DAYTON, OH.- The Dayton Art Institute
s first special exhibition of 2014 features the contemporary still-life paintings of Isabella Kirkland.
Rendered in the crystalline clarity of 17th-century Dutch still-life paintings, Kirklands portraits of flora and fauna present a dazzling array of detail that straddles art history, scientific illustration and natural history. Isabella Kirkland: Stilled Life is on view February 22 May 18 at the museum.
Shown together for the first time, the works in Isabella Kirkland: Stilled Life are sure to be of interest to lovers of art as well as scientific study, says The DAIs Director and CEO Michael R. Roediger. Were excited to have the opportunity to bring this timely exhibition to Dayton.
Still-life painting first flourished in the Netherlands during the early 1600s, although German and French painters were also early participants in the development, and less continuous traditions of Italian and Spanish still-life painting date from the same period. Many of the objects depicted in these early works remind the viewer of an edifying concept, such as worldly vanity or temperance. Moralizing meanings were also common in still-life paintings of the 17th century.
Floral still lifes were especially prominent in the early 1600s, and their highly refined execution, subjects and symbolism were addressed to a cultivated audience. Painters from this period, such as Jan Fyt and Roelandt Savery, often referred to herbals and other botanical texts when composing bouquets, which typically combined flowers from different countries, and even different continents, in one vase and at one moment of blooming. For many courtly collectors and wealthy merchants, a flower picture was part of a private domain that included a garden with rare specimens, colored drawings or watercolors of rare tulips and other unusual flowers, and a small library of botanical books and prints.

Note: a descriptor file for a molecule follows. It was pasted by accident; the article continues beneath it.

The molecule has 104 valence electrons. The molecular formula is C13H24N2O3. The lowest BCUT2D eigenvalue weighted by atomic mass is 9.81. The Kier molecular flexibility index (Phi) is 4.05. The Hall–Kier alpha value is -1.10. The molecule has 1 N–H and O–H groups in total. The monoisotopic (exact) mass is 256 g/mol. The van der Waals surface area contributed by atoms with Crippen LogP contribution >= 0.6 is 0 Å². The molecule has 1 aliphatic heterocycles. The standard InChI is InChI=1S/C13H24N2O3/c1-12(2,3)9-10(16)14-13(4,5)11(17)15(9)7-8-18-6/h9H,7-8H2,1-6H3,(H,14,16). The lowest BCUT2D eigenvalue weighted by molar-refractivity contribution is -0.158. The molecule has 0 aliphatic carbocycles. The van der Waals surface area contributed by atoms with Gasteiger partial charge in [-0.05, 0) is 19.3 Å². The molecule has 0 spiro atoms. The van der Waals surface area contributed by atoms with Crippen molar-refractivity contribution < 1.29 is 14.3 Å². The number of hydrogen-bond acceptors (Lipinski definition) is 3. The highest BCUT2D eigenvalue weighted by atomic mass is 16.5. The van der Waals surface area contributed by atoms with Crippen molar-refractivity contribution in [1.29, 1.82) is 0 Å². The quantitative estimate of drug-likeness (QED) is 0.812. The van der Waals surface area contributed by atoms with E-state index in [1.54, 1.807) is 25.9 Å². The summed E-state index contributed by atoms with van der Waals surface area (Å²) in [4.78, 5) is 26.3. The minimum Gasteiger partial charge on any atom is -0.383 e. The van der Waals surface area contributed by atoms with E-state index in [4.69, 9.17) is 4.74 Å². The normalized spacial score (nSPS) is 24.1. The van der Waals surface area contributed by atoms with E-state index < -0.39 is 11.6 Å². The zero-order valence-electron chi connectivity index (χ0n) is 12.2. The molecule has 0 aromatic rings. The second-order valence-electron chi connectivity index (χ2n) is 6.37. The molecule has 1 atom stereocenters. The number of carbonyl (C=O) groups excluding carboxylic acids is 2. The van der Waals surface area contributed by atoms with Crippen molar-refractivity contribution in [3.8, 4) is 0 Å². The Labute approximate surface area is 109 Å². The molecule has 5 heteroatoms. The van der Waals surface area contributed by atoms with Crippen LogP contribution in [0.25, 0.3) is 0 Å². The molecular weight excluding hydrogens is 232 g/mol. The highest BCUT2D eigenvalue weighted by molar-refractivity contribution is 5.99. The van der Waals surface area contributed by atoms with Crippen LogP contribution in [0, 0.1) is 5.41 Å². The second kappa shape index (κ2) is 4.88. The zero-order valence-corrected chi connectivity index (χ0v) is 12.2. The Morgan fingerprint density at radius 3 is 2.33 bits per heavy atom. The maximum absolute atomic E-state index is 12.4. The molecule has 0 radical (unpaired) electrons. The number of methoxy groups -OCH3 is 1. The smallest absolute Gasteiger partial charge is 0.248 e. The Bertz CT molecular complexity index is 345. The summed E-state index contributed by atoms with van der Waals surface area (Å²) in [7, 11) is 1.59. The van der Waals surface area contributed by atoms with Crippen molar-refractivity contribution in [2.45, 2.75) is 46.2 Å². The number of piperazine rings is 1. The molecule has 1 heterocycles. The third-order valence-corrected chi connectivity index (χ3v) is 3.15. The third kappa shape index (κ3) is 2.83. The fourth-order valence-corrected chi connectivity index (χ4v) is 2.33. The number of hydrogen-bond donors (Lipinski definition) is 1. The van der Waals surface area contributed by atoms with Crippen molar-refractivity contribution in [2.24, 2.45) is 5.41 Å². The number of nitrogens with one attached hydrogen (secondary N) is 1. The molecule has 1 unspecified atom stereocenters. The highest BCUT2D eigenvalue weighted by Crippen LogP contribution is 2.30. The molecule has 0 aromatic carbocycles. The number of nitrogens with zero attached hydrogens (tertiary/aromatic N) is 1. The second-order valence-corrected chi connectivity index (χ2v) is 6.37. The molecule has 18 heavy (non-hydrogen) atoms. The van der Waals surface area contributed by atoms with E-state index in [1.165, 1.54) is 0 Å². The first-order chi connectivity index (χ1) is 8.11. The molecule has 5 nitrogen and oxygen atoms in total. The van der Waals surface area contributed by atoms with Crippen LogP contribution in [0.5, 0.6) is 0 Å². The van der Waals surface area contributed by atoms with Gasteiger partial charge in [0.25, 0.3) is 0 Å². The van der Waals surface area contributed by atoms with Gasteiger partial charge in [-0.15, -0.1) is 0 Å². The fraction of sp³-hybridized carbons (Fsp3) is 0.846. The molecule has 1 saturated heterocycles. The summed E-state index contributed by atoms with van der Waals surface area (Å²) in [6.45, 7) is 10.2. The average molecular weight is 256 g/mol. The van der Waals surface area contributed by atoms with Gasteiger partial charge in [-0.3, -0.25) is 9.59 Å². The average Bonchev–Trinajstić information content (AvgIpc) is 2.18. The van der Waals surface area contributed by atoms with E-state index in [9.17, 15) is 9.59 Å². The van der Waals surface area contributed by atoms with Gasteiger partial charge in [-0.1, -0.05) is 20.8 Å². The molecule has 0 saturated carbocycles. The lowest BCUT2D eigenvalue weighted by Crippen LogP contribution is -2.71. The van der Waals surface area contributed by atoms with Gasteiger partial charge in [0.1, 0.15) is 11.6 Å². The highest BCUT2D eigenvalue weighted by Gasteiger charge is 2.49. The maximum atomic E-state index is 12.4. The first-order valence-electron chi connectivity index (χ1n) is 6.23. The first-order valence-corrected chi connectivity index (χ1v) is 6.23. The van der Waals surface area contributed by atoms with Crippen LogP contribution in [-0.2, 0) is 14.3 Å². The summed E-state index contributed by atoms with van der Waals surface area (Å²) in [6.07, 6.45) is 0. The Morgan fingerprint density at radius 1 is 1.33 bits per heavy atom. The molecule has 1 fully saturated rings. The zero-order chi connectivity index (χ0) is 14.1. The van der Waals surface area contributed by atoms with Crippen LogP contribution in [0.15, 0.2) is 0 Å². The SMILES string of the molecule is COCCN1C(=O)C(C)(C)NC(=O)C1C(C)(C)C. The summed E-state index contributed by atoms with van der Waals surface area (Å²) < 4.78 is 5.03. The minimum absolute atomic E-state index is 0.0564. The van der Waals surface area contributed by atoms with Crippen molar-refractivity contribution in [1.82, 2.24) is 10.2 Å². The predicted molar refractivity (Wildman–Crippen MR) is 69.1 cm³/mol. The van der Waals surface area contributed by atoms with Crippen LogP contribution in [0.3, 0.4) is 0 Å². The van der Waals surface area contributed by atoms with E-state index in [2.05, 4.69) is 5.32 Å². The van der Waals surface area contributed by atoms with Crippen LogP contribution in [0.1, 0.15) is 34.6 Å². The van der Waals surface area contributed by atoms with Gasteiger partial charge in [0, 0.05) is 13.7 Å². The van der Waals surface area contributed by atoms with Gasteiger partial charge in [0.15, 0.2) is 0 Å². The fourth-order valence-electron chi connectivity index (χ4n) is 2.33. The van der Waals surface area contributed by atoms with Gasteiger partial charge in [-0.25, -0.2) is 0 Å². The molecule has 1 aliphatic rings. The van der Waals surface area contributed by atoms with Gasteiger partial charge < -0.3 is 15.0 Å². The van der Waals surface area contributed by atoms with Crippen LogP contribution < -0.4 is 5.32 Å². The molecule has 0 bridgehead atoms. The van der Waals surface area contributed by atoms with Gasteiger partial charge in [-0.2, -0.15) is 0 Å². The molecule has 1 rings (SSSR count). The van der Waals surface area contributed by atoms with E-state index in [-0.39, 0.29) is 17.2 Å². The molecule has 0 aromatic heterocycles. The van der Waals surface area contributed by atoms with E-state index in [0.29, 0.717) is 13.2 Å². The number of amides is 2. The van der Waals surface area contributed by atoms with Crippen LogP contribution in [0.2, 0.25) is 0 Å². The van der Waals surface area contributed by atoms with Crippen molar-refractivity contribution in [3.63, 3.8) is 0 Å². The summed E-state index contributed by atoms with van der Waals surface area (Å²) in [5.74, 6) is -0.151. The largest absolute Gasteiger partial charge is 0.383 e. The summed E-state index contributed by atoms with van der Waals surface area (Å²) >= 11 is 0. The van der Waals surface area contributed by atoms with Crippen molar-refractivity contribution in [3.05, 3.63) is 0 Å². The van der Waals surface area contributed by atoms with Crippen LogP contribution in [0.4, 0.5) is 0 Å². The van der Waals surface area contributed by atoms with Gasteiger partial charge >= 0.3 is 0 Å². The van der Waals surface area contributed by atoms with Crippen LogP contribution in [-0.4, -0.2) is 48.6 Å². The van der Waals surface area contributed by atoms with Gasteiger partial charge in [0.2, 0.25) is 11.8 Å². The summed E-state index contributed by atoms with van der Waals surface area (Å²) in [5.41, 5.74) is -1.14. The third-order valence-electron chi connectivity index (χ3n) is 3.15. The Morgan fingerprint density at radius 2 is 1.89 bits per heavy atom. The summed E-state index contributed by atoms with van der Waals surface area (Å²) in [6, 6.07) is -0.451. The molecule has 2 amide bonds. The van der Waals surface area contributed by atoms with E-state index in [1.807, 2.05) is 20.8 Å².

Building on this tradition, contemporary artist Isabella Kirkland composes her own unique 21st-century bouquets that deliver an arresting and timely narrative about the degradation and homogenization of our own environment, says The Dayton Art Institutes Curator of Collections and Exhibitions, Dr. Aimee Marcereau DeGalan, who organized and curated the exhibition.
Isabella Kirkland: Stilled Life brings together more than 50 of Kirklands works, as well as a host of preparatory drawings and studies in a variety of media. With their luscious colors and high-gloss finishes, some of which took more than a year to create, these elaborate paintings provide a bridge between science and the humanities in brilliant color.
In conjunction with Isabella Kirkland: Stilled Life, The Dayton Art Institute presents In Bloom: Selections from the Collection of The Dayton Art Institute. The exhibition includes nearly 20 works from The DAIs permanent collection, ranging from the 17th through the 21st centuries. From floral still lifes to garden delights, it presents some of the museums finest examples, as well as some lesser-known works, to highlight and explore this popular genre.